Dell's Storage Sales Jump

Storage revenue continues to outpace overall revenue for PC maker

February 13, 2004

2 Min Read
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Dell Computer Corp. (Nasdaq: DELL) continued its strong growth in networked storage last quarter, with storage sales up 47 percent year-over-year.

Dell today reported $11.5 billion in overall revenue for its fourth quarter 2003, up 18 percent on 2002's fourth quarter. Its income of $749 million or $0.29 per share (a penny over First Call's consensus) was up 24 percent and 26 percent, respectively, over last year.

For the year, storage accounted for $1.8 billion of Dells total revenue of $41.4 billion. “We maintained our considerable momentum in storage,” Dell CFO Jim Schneider said in a call with analysts.

The news reinforces a sense of growth in the storage networking market. Dell appears to have benefited from its partnerships with EMC Corp. (NYSE: EMC) and Microsoft Corp. (Nasdaq: MSFT).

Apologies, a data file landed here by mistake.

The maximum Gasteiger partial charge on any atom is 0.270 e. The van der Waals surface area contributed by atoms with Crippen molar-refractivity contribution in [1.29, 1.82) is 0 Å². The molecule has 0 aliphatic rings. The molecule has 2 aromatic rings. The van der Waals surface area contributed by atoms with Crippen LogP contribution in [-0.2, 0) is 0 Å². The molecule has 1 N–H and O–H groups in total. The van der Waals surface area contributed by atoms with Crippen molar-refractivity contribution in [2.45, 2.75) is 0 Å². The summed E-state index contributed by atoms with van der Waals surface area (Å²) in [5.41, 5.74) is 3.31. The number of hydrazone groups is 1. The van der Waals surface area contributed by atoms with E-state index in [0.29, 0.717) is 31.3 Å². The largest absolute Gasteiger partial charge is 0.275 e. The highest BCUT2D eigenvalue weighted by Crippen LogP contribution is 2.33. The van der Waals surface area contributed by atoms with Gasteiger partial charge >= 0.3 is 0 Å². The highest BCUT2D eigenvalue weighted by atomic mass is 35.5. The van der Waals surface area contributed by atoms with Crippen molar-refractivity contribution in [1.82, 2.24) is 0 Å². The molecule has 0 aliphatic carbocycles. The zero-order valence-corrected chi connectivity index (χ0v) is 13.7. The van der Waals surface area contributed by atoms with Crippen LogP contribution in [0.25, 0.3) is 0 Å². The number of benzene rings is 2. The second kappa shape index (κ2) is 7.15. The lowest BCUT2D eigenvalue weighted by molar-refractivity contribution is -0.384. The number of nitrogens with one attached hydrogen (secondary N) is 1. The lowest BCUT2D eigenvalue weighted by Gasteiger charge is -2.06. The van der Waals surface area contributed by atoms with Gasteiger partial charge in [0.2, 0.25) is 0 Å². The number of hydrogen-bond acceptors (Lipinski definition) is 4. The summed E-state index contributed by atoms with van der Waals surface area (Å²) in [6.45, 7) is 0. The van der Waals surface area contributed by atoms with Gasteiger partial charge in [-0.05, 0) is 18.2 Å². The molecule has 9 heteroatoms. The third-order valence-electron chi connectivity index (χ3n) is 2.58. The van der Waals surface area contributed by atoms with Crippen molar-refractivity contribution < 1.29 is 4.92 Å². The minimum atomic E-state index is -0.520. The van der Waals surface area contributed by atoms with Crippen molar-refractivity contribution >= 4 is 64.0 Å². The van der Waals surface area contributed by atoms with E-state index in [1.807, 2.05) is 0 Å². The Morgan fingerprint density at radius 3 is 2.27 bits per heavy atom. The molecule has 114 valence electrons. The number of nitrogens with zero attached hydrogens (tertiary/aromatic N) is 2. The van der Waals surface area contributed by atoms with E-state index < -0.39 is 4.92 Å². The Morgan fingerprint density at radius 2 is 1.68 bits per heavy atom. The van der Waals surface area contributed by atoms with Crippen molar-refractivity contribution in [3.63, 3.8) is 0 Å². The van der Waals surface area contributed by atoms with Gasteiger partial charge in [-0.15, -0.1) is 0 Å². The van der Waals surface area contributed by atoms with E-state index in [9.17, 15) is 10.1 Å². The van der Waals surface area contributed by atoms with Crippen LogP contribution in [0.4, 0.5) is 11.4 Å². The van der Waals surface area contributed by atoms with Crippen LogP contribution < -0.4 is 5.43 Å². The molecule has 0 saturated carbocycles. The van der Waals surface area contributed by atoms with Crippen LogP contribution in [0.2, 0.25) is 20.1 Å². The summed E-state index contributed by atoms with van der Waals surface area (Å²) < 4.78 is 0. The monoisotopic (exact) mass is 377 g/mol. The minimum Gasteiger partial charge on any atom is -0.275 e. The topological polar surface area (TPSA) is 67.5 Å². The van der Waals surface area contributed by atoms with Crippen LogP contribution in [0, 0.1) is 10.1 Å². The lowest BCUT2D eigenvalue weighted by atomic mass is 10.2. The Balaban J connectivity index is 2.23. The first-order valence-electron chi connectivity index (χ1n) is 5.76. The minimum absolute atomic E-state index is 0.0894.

Dell sells co-branded versions of EMC's midrange Clariion SAN system and also sells higher-end Symmetrix SAN (see Dell, EMC Talk Turkey) and other EMC products. On Monday, Dell and EMC announced a new line of the Clariion SAN platform. Dell also sells a NAS system based on Microsoft's Windows Storage Server (see Sands Shift Under NAS Market). On its own, Dell manufactures the low-end CX 300 system for small data centers and departmental applications, which is also co-branded with EMC (see Dell Enhances CX Line).EMC also had a strong fourth quarter, foreshadowing Dell’s success in storage (see EMC: Everything's 'Better').

Despite all this, storage remains a small part of Dell’s overall business. According to IDC’s latest quarterly report, Dell held 7.2 percent of the open SAN market and 6 percent of the NAS market in the third quarter of 2003. But with PC sales flattening, Dell might look to storage and overall enterprise sales to increase its revenues. Enterprise revenue, which includes storage and servers, rose 32 percent over the previous year, compared to 18 percent for the company’s total revenue.

— Dave Raffo, Senior Editor, Byte and Switch

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